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Biased 'Hate Crimes' Bill Would Create a Caste System of Victims

Contact: Valerie Mosher, Concerned Women for America, 202-488-7000 ext. 126

WASHINGTON, April 21 /Christian Newswire/ -- Congress is set to vote on a bill that would create a caste system of victims and violate the 14th Amendment guarantee of equal protection for all citizens under the law.  Concerned Women for America (CWA) President Wendy Wright sent a letter urging congressmen to reject the Local Law Enforcement Hate Crimes Prevention Act, H.R. 1913, stating: 

The Hate Crimes Act constructs a ranking of victims based on actual or perceived "sexual orientation" and "gender identity."  This legislation flies in the face of the 14th Amendment, which guarantees "equal protection under the law" for all citizens -- regardless of their sexual preference.  Such legislation would require the government to investigate the sexual history, behavior, and identity of victims, and invest more resources into the prosecution of those who are perceived (by whom is not clear) to engage in particular sexual behavior over and above crimes committed against other victims such as grandmothers, former homosexuals, military members, police officers and victims of prior crimes. 

"Hate crimes" legislation also represents an overreach of the federal government into state authority.  Forty-five states currently have "hate crimes" laws on the books and have effectively exercised their jurisdiction to prosecute crimes.  A federal "hate crimes" law would signify that if the Department of Justice did not like a verdict in a state they can intrude to trump a state's ruling.  Yet there is no evidence to suggest that states are discriminating against any particular victims.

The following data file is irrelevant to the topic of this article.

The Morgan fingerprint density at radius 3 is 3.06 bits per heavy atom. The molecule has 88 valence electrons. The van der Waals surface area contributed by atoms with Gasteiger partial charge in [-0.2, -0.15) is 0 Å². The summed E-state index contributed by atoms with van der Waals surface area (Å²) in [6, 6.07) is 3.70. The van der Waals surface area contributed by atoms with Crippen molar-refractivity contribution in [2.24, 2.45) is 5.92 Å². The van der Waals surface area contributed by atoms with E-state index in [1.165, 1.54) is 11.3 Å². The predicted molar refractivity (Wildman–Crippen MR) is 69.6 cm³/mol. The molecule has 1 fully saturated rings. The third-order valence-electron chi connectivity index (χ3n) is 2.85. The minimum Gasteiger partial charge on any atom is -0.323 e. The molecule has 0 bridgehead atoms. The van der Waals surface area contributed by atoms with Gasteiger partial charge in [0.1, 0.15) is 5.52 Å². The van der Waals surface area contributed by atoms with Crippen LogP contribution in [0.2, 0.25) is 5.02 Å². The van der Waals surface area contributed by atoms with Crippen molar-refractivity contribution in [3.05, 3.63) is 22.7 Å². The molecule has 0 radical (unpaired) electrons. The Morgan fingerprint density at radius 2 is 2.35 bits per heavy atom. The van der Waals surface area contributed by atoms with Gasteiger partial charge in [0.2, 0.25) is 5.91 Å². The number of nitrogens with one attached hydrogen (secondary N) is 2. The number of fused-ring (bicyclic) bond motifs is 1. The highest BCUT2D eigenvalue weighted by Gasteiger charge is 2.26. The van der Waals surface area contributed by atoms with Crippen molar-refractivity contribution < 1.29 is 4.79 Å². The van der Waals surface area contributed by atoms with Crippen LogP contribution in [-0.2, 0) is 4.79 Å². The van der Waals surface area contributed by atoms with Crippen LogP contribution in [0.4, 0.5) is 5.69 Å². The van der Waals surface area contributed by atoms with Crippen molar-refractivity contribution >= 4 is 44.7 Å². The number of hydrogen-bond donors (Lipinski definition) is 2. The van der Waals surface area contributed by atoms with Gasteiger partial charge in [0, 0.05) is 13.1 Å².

Furthermore, expanding "hate crimes" to include "sexual orientation" and gender identity could put people with traditional values directly in the crosshairs of official government policy.  "Hate crimes" laws place us on a slippery slope toward religious persecution. These laws are already being employed as a tool in Brazil, Europe, Canada -- and even right here in America -- to intimidate and silence people who honor natural human sexuality and who value the sanctity of marriage as between one man and one woman.  If a person speaks out against various sexual behaviors, that person may be accused of "hate speech," which could lead to an accusation of associations with "hate crimes."

Please do not pass legislation that subverts our national foundation of equal justice for all by granting special treatment to a class of citizens based on a perception of an individual's sexual preference.

The House Judiciary Committee is expected to hold a hearing on the bill on Wednesday, April 22, 2009.

Concerned Women for America is the nation's largest public policy women's organization.